Flash mobs have been peaceful and exciting acts of public performance for years, often highlighting humorous dance routines. But recently, criminals have begun to exploit the anonymity of these organized crowds, reports Townhall.com
Social networks like Twitter and Facebook have made organizing flash mobs a fairly simple feat. And now, criminals are tapping into online networking to coordinate mass robberies and chaos-inducing fights.
“They’re gathering with an intent behind it, not just to enjoy the event,” Shaker Heights Police Chief D. Scott Lee said. “All too often, some of the intent is malicious.”
In London, police are blaming instant messaging and Twitter for the rioting and looting escalating in the streets.
And in Philadelphia, Mayor Michael Nutter condemned the behavior of youth participating in chaotic flash mobs after a group of 30 teenagers assaulted a local man and looted a Sears store.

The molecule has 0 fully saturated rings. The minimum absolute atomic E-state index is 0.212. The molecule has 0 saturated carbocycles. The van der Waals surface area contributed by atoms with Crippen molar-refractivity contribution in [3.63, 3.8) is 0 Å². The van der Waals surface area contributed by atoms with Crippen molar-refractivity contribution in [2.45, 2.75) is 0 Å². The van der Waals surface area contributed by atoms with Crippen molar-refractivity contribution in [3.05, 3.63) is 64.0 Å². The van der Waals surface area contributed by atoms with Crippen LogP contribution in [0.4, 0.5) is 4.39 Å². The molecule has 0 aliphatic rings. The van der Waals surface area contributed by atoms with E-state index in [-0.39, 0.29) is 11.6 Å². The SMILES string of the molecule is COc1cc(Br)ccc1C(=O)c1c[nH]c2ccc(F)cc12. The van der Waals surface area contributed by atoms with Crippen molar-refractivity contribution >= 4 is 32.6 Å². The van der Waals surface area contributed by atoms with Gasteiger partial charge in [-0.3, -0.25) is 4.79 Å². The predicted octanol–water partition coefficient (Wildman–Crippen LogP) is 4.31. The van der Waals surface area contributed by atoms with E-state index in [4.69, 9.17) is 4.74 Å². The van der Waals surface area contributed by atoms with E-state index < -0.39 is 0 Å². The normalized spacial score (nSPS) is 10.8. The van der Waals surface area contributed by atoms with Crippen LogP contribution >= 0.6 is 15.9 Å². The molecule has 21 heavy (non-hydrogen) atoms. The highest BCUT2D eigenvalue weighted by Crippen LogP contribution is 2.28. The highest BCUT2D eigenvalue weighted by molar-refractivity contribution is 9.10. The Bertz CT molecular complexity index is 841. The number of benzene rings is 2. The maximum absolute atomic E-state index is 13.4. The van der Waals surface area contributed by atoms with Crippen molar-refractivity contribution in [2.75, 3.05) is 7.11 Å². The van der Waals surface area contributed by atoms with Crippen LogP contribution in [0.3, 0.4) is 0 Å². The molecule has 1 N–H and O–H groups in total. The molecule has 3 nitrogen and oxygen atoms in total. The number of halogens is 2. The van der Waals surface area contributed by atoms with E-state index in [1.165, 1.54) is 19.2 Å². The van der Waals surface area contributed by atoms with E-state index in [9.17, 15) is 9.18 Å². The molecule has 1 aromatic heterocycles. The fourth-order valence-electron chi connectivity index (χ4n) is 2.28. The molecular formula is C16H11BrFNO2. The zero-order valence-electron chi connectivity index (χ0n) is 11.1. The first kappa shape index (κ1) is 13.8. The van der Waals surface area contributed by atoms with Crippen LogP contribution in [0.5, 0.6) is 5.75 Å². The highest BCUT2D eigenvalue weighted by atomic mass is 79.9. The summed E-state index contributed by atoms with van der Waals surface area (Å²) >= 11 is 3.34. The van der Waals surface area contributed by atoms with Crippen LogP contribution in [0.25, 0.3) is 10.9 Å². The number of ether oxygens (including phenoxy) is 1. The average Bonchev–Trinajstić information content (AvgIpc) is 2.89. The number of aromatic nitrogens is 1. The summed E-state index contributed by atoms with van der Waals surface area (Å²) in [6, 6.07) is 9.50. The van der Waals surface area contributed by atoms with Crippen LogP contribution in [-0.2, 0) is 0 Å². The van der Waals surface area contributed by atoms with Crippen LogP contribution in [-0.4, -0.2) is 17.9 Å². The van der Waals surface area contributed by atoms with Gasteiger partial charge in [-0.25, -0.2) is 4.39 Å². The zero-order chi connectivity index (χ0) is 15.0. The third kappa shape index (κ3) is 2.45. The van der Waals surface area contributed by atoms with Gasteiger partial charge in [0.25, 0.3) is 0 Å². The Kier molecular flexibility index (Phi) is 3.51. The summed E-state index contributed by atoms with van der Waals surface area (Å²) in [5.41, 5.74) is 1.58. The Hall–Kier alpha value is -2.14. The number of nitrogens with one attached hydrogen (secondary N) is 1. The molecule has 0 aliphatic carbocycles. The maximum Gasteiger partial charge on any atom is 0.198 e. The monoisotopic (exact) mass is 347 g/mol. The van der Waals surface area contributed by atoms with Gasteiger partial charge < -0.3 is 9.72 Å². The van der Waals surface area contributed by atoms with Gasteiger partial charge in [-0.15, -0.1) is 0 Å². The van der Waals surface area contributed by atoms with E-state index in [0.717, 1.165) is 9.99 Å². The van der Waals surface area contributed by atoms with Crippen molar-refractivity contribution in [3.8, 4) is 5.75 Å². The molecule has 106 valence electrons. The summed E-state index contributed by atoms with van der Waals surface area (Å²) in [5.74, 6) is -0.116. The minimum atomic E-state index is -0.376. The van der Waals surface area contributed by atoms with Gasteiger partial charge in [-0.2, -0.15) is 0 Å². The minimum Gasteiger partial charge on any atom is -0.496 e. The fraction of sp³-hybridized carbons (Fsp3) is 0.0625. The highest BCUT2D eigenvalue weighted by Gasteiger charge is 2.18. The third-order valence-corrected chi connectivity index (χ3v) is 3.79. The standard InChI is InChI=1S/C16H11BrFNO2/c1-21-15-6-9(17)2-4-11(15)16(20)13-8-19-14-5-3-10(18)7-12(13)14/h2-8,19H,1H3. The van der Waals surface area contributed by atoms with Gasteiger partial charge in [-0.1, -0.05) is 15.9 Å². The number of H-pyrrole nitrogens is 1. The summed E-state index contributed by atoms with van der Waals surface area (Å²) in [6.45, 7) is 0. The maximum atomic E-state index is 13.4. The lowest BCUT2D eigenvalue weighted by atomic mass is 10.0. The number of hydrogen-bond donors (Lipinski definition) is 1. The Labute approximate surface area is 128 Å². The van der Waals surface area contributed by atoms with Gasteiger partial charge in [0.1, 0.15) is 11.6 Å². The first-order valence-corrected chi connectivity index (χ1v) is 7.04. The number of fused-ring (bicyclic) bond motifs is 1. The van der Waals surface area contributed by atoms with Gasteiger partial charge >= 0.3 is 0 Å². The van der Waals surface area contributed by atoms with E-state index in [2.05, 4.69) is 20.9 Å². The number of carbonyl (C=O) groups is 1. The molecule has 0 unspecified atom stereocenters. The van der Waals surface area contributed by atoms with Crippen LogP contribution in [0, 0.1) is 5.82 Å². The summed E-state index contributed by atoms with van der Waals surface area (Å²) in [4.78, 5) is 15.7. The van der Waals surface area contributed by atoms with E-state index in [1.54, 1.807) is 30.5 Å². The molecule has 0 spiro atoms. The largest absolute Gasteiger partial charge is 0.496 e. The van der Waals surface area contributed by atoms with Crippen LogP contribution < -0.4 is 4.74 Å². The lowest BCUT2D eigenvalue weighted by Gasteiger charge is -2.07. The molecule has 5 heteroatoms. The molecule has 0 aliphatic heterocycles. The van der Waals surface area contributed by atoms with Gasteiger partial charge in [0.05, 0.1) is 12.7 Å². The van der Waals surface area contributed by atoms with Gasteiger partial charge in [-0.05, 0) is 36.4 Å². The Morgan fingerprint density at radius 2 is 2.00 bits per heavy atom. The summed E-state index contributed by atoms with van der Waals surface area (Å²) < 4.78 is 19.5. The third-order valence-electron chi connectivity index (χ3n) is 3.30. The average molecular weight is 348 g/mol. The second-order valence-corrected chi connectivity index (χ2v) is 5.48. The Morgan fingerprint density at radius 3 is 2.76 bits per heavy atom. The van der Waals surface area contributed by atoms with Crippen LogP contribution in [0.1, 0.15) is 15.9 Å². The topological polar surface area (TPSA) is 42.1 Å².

“What is making this unique today is the social media aspect,” said Everett Gillison, Philadelphia’s deputy mayor for public safety. “They can communicate and congregate at a moment’s notice. That can overwhelm any municipality.”
Though many of these so-called “flash mob robberies” do not cause excessive damage in terms of dollars of items stolen or injuries caused, the sheer size and speed of the mob groups makes them very difficult to control.
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